Your caracteristics are way too restrictive. The key notion here is: a daemon is a background process, therefore it cannot be the controlling process of a terminal, nor can it have a controlling terminal. This simple "rule" allows daemons to survive across terminals open/close and users login/logout.
Each terminal has a controlling session, that is, a set of processes that were spawned through that terminal. The session leader, usually a shell, is the terminal's controlling process. The terminal is said to be the shell's controlling terminal.
As you'll be able to read in this answer to one of my questions, when a terminal is closed, it sends a
SIGHUP signal to its controlling process, the shell. This usually causes all process attached to this shell to die, as the shell will retransmit the
SIGHUP it received to all its jobs.
Daemon processes must escape this chain as they ought to survive users logins and logouts. For this reason, they have to detach themselves from their parent shell. A common way to do so is to double fork.
- The daemon spawns a child process.
- The daemon exits its "main"/parent process.
- All the work is done in the child.
Since shells do not keep tracks of their grandchildren, they won't send a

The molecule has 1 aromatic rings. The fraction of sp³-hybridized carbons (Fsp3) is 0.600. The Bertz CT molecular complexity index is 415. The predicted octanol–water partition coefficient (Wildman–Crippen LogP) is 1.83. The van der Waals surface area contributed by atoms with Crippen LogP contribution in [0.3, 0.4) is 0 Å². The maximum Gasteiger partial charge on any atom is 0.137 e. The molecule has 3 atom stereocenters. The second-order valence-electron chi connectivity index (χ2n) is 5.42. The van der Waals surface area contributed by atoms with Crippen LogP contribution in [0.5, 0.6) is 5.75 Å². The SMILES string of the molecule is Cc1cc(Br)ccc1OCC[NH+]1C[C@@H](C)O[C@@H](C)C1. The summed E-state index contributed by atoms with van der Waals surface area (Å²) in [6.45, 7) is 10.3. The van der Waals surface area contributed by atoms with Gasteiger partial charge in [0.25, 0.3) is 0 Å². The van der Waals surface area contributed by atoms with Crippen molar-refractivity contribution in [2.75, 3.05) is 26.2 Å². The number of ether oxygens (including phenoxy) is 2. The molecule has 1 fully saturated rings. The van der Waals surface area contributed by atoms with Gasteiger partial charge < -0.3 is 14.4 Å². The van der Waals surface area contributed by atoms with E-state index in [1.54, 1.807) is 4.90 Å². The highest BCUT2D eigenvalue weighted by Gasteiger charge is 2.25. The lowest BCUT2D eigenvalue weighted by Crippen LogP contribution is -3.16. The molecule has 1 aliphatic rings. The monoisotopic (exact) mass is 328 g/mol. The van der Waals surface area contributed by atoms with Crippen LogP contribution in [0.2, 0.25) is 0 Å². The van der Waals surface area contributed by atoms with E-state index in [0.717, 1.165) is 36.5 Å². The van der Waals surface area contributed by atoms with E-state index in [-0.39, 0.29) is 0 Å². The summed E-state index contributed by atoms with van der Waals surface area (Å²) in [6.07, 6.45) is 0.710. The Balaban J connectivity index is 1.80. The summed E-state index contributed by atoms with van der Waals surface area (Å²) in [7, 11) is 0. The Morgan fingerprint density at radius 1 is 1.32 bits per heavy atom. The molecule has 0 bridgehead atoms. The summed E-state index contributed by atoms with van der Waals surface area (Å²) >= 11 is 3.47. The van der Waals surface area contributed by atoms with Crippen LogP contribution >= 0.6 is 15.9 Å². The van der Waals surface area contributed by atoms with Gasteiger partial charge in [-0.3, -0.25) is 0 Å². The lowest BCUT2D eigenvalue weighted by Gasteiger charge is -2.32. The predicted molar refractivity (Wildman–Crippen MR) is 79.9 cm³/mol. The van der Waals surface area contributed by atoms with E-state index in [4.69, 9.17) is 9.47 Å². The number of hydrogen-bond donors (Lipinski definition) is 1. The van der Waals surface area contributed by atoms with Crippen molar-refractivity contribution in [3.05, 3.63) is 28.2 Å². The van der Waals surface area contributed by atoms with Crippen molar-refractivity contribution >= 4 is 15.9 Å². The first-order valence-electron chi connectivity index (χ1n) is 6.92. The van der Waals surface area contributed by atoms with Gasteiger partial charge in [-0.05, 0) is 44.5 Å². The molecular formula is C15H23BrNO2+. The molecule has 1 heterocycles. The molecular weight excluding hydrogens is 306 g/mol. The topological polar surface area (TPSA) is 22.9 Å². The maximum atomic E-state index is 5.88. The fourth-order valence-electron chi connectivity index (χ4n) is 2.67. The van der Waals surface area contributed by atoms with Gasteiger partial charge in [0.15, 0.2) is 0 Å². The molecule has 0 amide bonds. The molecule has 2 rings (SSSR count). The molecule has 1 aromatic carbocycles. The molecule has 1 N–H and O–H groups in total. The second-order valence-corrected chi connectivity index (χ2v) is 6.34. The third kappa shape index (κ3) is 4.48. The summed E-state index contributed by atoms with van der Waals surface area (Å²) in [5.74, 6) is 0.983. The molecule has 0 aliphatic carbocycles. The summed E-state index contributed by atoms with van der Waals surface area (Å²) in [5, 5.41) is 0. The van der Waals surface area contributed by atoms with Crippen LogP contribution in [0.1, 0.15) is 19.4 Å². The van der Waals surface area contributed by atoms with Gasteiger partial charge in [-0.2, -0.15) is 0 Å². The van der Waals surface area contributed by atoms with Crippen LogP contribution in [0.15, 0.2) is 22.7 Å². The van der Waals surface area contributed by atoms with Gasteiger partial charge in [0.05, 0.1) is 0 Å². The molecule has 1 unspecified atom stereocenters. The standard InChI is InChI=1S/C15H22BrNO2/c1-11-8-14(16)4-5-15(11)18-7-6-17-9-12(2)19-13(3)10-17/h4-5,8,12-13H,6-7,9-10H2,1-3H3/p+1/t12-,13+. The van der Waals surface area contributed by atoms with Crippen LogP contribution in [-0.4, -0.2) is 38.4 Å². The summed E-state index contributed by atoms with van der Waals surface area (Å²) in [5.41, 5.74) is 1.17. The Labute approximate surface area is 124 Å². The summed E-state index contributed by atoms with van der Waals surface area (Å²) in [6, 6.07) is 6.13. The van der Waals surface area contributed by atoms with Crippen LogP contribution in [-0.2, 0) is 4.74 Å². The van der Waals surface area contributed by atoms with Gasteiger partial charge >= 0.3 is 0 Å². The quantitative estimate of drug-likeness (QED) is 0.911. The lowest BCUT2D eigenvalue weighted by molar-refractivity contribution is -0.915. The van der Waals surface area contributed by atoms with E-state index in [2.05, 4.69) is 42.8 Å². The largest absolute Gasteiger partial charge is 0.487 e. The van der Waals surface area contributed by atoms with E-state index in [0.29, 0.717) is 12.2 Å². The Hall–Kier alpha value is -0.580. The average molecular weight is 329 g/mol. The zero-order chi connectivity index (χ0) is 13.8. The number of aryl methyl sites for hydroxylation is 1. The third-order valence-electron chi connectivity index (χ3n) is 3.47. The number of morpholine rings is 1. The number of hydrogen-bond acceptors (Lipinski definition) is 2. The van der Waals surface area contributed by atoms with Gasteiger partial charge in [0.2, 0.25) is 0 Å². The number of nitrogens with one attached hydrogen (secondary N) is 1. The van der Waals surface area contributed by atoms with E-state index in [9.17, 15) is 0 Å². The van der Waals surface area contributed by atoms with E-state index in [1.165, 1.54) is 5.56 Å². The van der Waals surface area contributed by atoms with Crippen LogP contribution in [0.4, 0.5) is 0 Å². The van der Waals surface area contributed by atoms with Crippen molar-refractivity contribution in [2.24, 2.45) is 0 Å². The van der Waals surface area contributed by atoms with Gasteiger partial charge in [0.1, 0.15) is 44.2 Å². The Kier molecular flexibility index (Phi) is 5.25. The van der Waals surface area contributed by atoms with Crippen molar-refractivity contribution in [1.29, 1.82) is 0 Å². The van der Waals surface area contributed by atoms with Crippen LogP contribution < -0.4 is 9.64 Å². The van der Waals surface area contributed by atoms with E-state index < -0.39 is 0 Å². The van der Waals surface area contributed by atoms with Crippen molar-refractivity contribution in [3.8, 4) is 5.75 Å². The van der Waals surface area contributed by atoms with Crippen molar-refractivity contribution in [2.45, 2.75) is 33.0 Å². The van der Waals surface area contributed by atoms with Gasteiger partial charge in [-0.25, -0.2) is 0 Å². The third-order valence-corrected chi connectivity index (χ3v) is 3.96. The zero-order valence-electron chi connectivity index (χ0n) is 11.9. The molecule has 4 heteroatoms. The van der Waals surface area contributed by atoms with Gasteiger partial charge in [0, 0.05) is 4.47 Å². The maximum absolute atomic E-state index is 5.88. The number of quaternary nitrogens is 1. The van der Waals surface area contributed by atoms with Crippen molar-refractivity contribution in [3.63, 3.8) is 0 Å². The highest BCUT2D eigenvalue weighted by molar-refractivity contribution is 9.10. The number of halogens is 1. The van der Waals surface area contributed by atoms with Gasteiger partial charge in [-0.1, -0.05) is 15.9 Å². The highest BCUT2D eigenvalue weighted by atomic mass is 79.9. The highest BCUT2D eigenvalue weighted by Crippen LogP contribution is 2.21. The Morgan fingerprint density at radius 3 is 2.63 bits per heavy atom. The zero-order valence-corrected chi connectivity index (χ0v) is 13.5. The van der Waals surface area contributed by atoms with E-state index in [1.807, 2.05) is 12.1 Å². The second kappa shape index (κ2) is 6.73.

SIGHUP to the remaining piece of the daemon. Now, in this setup, the grandchildren (daemon) should basically have:
- Its own PID, as any other process.
- The PGID of its now-terminated parent.
- The PPID of its nearest subreaper, usually PID 1.
- The SID of its now-terminated parent, which is usually the shell's SID as well.
Note that killing the parent wasn't particularly necessary: the process would have died with its terminal. However, to avoid useless processes, it is a little cleaner to terminate the parent immediately, before the child starts working.
In this situation, the process can be called a daemon. Closing the terminal won't kill it. However, it is very common to give a brand new session to daemon processes. At the API level, this is done using the
setsid system call. Once it has been used, the process should have:
- An unchanged PID.
- An unchanged PPID (nearest subreaper).
- A brand new SID, usually the same as its PID.
- A brand new GID, since processes from the same group must also be in the same session.